Time to demand more from our politicians than climate change targets

By Bob Oliver, Chief Executive Officer at Pollution Probe

Heresy is defined as any provocative belief or theory that is strongly at variance with established beliefs or customs. But that doesn’t mean that heresies, or the heretics that speak them, are wrong. Famously, Galileo was imprisoned for declaring the Earth orbited the sun – not the other way around.

This past Thanksgiving weekend, listeners to CBC Radio One’s The House were witness to a form of environmental heresy. When asked to declare the Federal Liberal Party’s targets for reductions in Canada’s greenhouse gas emissions, and the timelines by which they would be achieved, Justin Trudeau refused.

He then challenged the established belief in the importance of such measures, and dismissed the custom of one-upmanship that defines the politics of climate change. “What we need is not ambitious political targets,” he explained. “What we need is an ambitious plan to reduce our emissions in this country.”

He’s right, heretical though it might seem. For nearly two decades, we’ve engaged in sanctimonious debate about which government’s targets are most righteous. Targets have become a form of religious proxy for practical action – a moral tale we tell ourselves. But objectively speaking, it doesn’t really matter whether Canada’s greenhouse gas emissions go up or down. What matters is that, globally, concentrations of greenhouse gases in the atmosphere go down. And how Canada should contribute to that global imperative is the matter in question.

Developing and deploying practical solutions that can reduce emissions right across North America, Europe and Asia should be at the heart of Canada’s climate change plan. Too often we focus only on how to eliminate our own emissions, by looking at our local opportunities to expand renewable power production and increase the efficiency with which we use energy. Indeed, we should do these things. After all, Canada’s per-capita emissions are among the highest in the world, so we certainly have room to improve. But the world’s annual emissions total tops 45 million kilotonnes, of which Canada’s share is probably about 2 per cent, depending on whose numbers you follow. So, if we are serious about stopping climate change, it’s not enough for Canada to reduce its own emissions – we also have to enable and accelerate reductions worldwide.

Fortunately, exporting innovation to the world is something that Canada has proven that it can do well. Our prosperity has depended on developing the capacity to export goods and services to our trading partners, and with them engage in collaborative initiatives. Canadarm technology used in the U.S. Space Shuttle Program and on the International Space Station serves as a poignant example of how Canadian innovation both relies on and enables international achievements. A more down-to-earth example is Canada’s leadership in hydrogen fuel cell technology, which is being applied in Europe to build emissions-free passenger rail systems (the type of clean technology and green infrastructure in which Trudeau says he’ll invest some $20B).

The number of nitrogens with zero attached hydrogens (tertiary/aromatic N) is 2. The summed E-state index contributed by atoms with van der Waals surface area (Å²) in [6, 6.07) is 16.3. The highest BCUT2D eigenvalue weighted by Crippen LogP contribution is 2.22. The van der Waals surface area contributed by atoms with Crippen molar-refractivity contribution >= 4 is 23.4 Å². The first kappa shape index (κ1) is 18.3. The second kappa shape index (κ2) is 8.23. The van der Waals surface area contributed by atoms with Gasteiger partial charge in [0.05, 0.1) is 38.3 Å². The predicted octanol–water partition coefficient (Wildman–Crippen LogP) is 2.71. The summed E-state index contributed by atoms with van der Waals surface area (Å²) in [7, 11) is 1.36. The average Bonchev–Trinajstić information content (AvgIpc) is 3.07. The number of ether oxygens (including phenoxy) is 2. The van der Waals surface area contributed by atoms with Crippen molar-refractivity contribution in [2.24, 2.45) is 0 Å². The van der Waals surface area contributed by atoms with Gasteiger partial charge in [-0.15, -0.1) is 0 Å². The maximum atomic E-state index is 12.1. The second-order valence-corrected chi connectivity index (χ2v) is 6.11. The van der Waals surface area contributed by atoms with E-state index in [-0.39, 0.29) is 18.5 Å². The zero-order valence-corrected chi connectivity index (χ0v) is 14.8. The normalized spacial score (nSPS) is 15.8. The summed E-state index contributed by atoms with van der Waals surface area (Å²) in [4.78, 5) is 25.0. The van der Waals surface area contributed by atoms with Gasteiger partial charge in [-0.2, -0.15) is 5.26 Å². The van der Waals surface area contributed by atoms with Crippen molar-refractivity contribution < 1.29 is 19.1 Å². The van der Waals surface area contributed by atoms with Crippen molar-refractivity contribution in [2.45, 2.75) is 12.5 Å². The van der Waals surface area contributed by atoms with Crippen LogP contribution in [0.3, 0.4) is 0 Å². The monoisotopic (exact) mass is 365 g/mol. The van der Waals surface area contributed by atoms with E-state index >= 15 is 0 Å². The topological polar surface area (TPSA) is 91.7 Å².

This type of capacity, in turn, rests squarely on the diplomatic capacities that Canada has developed. Internationally negotiated trade agreements, such as the recently proposed Trans-Pacific Partnership, enable Canada to do business in wider markets. And this allows Canada to create value and generate wealth by providing solutions to the climate change challenges of other, larger-emitting nations.

Converse to Canada’s outbound flow of goods and services is our inbound flow of people – another Canadian strength. Immigration allows new approaches and perspectives to enrich Canada’s entrepreneurial and innovative potential, at a time when fresh thinking is as important as ever.

The point is that Canada needs a climate change plan that is outward-looking, playing to our innovation and export opportunities, our diplomatic capacities and our immigration policies as strategic strengths. Whereas, by prioritizing the setting of domestic greenhouse gas emissions reductions targets and timelines, we encourage an inward-looking focus that can blind us to more valuable opportunities for Canada to make a difference on the global stage.

So, we can either view Trudeau’s refusal to specify emissions targets as environmental heresy, or we can take it as an enlightened challenge to solve the much bigger problem of global climate change.

About Pollution Probe

Established in 1969, Pollution Probe is a national, non-profit organization that exists to improve the health and well-being of Canadians by advancing policy that achieves positive, tangible environmental change. Pollution Probe has a proven track record of working in partnership with industry and government to develop practical solutions to environmental challenges.


Media Contacts:

Richard Carlson – Director, Energy
Pollution Probe
416-926-1907 x 251

Manasvi Thakur, PR Manager
Bubblegum Canada
(437) 366-4207